Interstate compacts have a long history in licensing portability policy. These multi-state agreements provide shortened routes to licensing for professionals approved for practice in one state but who seek to work in another.
More recently, Universal License Recognition (ULR) — laws requiring licensing bodies to grant a license to a practitioner certified in another state — have been passed in 12 states. This trend in licensing policy represents a broader goal of states to lower barriers for professionals to enter a state’s workforce, while continuing to protect public health and safety. In that effort to expand eligibility to work, the implementation of ULR, as well as interstate compacts, must address the differences among states in licensing requirements for those with past criminal convictions. There are important variations in the crafting of these licensing laws that can have a significant impact on certain practitioners looking to move into a state with a universal license recognition law.
Apprenticeships, an “earn while you learn” program with on-the-job training for future practitioners of a trade or profession, are an increasingly available pathway toward licensure in several states. According to DOL statistics, 94% of those who complete an apprenticeship program maintain employment and earn an average salary of $70,000. With such success stories, there has been a 128% increase in new apprenticeships since 2009 and 12,300 new apprenticeship programs created in the last five years. In 2021, numerous bills about apprenticeships and apprenticeship programs have been introduced in state legislatures across the country.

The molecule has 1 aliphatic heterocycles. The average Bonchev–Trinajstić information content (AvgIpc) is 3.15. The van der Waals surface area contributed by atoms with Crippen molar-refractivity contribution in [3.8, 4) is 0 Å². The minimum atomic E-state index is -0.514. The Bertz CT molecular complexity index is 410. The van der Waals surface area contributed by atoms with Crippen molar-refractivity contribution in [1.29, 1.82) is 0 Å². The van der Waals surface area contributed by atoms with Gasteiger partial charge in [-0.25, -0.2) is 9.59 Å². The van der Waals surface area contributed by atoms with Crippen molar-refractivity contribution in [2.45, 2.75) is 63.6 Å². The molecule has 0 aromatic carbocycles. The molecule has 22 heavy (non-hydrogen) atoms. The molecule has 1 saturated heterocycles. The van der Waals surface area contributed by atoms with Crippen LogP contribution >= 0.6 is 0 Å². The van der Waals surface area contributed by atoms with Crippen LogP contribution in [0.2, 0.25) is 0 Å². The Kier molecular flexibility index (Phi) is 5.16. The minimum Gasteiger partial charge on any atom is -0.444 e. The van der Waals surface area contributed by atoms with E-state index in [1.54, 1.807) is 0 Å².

Around 1 in 3 American adults have been arrested before they reach 23 years of age and between 70 and 100 million Americans have a criminal record. Because a criminal record can include speeding tickets, it is no wonder this number is so high. However, a criminal record can still inhibit individuals from finding employment or being licensed in particular occupations. Occupational licensing regulations sometimes have a blanket prohibition on individuals with any criminal convictions, or “good moral character” clauses that allow a licensing board to deny a license for an arrest without conviction. This contributes to a large segment of the population being unable to work, even if their arrest or conviction occurred years prior to their application.
Ohio Gov. John Kasich signed SB 255 on Friday which puts an expiration date of 6 years on all state licensing boards unless they are renewed by the legislature. Prior to a board’s end date, the board must present to standing committees so that lawmakers can evaluate the usefulness, performance, and effectiveness of the board. Each board will have the burden of proof to demonstrate there is a public need for its continued existence. The Legislature will determine whether a board is necessary to protect the health, safety, or welfare of the public and whether its regulations are the least restrictive form that adequately protects the public interest.